Just Another Night Out
It happened like it did every other weekend. Waltzing up the stairs in an unintentional V formation, we made our entrance into the club: a perfectly emulated slow-mo scene straight out of a Mean Girls movie.
A potent mix of gin and tonic ran through my veins, combined with the stale lingering of my last budget cigarette that sat on the back of my tongue. Bodies morphed into one, a clump of clay bound together by a sickening mix of perspiration and vodka-Fanta residue. Wedging between clusters of people, we formed a train in a desperate bid to make it to the bar for that one last drink, a questionable decision I was no stranger to.
Huddled loosely in the only section of free space available on the dance floor, we sipped politely, scanning the room for potential husbands and despised lovers of ex-boyfriends. I felt a short sharp squeeze of my hand and re-directed my attention towards my friend. She grabbed me with such speed I felt her panic, a sensation that was soon confirmed as my gaze met her widened eyes.
“That guy just said to me that he couldn’t get past me ‘cos of my big titties.”
A foul taste formed in my mouth. An onset of rage followed, a sensation I had grown all-too-familiar with. A sudden blanket of heat made its way up my legs, igniting a fire that spread to the crown of my forehead, creasing firmly between my brows. The bones in my hands clenched in defence as my pores made way for a furious sweat.
“He said what?”
I envisioned how I would plant my first jab: straight to the jugular, maybe a powerful knee to the balls. Either one was sure to leave him gasping for air, I thought. I remembered the words of my Martial Arts trainer, words we shared in a moment where I was taught how to snap an elbow in one swift movement. He told me he could see the anger in my eyes. The potential for me to go full ape the next time I was groped, whistled at on the street or childishly told to get back in the kitchen.
Pulling me out of the internal conversation that was taking place in my head, my friend shrieked again.
“He fucking grabbed at my arse!”
That was it. I’d snapped. I’d passed the point of no return. There was no chance of changing my mind, calming me down, or convincing me it wasn’t worth the energy. I swerved past my friend, rage hurling me straight towards an overweight, balding figure. Prodding him with force, I jabbed my fingers into his meaty arms. His head turned, followed by a piercing stare from his friend; they mimicked each other’s stature. His eyes glazed over, a liquor-drenched look that sent an overwhelming feeling of nausea flowing through my body.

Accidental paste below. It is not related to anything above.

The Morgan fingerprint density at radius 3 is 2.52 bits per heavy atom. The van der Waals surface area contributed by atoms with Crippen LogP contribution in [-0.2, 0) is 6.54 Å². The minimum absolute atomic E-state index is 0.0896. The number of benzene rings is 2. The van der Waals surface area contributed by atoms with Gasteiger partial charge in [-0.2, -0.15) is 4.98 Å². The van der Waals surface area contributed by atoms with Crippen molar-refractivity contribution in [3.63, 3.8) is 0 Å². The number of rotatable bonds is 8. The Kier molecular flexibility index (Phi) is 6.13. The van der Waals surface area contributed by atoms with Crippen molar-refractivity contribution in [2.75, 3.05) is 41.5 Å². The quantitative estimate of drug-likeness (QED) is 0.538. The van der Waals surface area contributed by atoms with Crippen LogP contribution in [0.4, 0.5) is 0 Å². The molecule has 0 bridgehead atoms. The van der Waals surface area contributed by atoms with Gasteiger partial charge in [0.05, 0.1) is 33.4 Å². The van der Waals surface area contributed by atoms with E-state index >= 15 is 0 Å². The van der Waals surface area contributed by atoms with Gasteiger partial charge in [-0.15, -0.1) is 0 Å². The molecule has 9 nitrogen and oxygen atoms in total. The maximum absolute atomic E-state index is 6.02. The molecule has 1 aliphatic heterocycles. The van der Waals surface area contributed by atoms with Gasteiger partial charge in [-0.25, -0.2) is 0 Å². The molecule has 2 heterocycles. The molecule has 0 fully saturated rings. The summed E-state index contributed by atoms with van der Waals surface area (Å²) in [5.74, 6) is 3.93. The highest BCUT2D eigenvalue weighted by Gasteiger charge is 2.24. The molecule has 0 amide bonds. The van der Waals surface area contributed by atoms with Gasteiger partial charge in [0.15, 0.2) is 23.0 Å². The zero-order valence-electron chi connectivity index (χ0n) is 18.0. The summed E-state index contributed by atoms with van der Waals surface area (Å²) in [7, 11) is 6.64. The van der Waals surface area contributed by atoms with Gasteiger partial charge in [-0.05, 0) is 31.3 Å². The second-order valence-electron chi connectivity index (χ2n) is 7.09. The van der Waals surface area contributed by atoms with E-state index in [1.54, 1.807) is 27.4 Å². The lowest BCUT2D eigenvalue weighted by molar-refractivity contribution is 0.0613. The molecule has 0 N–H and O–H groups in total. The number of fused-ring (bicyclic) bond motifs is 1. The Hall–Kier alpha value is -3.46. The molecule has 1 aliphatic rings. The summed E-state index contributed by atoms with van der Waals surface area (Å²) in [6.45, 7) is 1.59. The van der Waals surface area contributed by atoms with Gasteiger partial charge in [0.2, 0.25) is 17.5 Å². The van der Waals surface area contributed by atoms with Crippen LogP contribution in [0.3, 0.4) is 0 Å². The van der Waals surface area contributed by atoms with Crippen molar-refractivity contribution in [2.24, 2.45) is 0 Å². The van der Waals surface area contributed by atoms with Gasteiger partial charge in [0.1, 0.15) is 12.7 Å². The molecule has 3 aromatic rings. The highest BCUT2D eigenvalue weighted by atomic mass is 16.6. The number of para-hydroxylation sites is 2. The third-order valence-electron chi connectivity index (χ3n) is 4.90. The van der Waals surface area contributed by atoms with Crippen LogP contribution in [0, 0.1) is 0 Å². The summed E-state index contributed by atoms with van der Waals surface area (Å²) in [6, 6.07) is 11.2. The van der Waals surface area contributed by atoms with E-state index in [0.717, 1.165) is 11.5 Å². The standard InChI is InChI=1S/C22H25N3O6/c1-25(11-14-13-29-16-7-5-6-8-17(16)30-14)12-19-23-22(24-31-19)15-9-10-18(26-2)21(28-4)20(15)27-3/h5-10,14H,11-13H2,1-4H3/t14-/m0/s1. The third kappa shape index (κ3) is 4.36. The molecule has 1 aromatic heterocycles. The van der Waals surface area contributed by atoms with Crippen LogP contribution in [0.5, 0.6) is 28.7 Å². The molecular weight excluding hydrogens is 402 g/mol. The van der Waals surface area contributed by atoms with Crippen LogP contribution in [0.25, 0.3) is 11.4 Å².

Pointing my finger at the centre of his nose, I was filled with a surging violence. A reel of memories flooded my brain: The time I had my hair yanked back in the line at that same club. When a foreign hand made its way up my skirt. The day I was told I looked good enough to eat on an evening jog. When I was belittled by a boy five years my senior who laughed at my thunder thighs and left me broken in a bus stop.
“If you touch my friend ever again, I’ll fucking kill you.”
He smirked. Throwing back at me a line I couldn’t bear to stomach.
“She could’ve at least sucked my dick.”
What followed I can tell you was in no way intended for PG rated hearing. A string of the dirtiest words ever muttered aloud came streaming out of my mouth. Some I can assure that won’t have even made it to the dictionary, flying towards the scummy heap of a human I had standing in front of me.
Disregarding my attempts to fight back, he cackled with laughter in my face. The kind of laugh that’s made when pitying someone from a perceived position of power.
The bar staff noticed the scene I had supposedly caused. Joining in on the apparent joke of a show, they snickered and sneered, their reactions implying that this had somehow become my fault. I imagined them whispering to each other about how I was just another crazy female, clapping my hands in a man’s face because I found messages in his phone I wasn’t meant to see. Or that I hadn’t got the right amount of attention I needed that day.
Making our way for the exit, I turned and grabbed a bar staff’s attention, indicating towards the man who’d just minutes ago assaulted my friend. He stood placidly in the corner of the room as if it had never happened. With conviction, I warned the bartender that the piece of shit he’d just been cackling with needed to be watched, questioning his character and why he’d ever think it was okay to brush off a man touching a woman without her consent.
“If he does it again, let me know and I’ll kick him out.”
Half-arsed and echoing like an automated voice message, he turned back towards what was likely a 16-year-old boy and poured him another vodka-Fanta. Just like that, and without hesitation, he got on with his job as if I’d never uttered a word.
Giving up the fight, we headed home, sentences filled with disbelief breaking up the uncomfortable silence between steps. Our heads held a little lower, hands clenched a little tighter, our skin crawled. The internal conversation sparked up in my head again, mumbling away.
I’ll just stay in next weekend, I thought to myself.